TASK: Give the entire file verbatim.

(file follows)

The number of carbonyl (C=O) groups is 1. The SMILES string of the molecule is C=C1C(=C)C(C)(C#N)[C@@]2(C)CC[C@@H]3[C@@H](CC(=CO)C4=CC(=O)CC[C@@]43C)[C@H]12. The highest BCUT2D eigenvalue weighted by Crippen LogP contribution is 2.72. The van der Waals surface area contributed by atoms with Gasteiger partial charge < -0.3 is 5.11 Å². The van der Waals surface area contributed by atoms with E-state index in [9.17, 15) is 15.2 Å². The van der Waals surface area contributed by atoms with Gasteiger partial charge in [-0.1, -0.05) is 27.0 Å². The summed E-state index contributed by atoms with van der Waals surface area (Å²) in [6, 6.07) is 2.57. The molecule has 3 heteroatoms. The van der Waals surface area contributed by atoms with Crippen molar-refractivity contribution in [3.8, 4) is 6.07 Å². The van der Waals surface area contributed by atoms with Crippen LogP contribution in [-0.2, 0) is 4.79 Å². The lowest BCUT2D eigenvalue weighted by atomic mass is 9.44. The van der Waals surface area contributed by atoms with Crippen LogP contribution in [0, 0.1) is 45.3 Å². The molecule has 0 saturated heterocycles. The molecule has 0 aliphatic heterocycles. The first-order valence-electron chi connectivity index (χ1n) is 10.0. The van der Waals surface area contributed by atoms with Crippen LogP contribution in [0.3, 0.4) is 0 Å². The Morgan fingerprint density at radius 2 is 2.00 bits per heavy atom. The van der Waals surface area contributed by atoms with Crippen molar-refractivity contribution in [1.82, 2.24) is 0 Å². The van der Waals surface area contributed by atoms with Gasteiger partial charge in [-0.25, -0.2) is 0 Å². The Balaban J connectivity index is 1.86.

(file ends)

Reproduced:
The number of carbonyl (C=O) groups is 1. The SMILES string of the molecule is C=C1C(=C)C(C)(C#N)[C@@]2(C)CC[C@@H]3[C@@H](CC(=CO)C4=CC(=O)CC[C@@]43C)[C@H]12. The highest BCUT2D eigenvalue weighted by Crippen LogP contribution is 2.72. The van der Waals surface area contributed by atoms with Gasteiger partial charge < -0.3 is 5.11 Å². The van der Waals surface area contributed by atoms with E-state index in [9.17, 15) is 15.2 Å². The van der Waals surface area contributed by atoms with Gasteiger partial charge in [-0.1, -0.05) is 27.0 Å². The summed E-state index contributed by atoms with van der Waals surface area (Å²) in [6, 6.07) is 2.57. The molecule has 3 heteroatoms. The van der Waals surface area contributed by atoms with Crippen molar-refractivity contribution in [3.8, 4) is 6.07 Å². The van der Waals surface area contributed by atoms with Crippen LogP contribution in [-0.2, 0) is 4.79 Å². The lowest BCUT2D eigenvalue weighted by atomic mass is 9.44. The van der Waals surface area contributed by atoms with Crippen LogP contribution in [0, 0.1) is 45.3 Å². The molecule has 0 saturated heterocycles. The molecule has 0 aliphatic heterocycles. The first-order valence-electron chi connectivity index (χ1n) is 10.0. The van der Waals surface area contributed by atoms with Crippen LogP contribution in [0.3, 0.4) is 0 Å². The Morgan fingerprint density at radius 2 is 2.00 bits per heavy atom. The van der Waals surface area contributed by atoms with Crippen molar-refractivity contribution in [1.82, 2.24) is 0 Å². The van der Waals surface area contributed by atoms with Gasteiger partial charge in [-0.25, -0.2) is 0 Å². The Balaban J connectivity index is 1.86.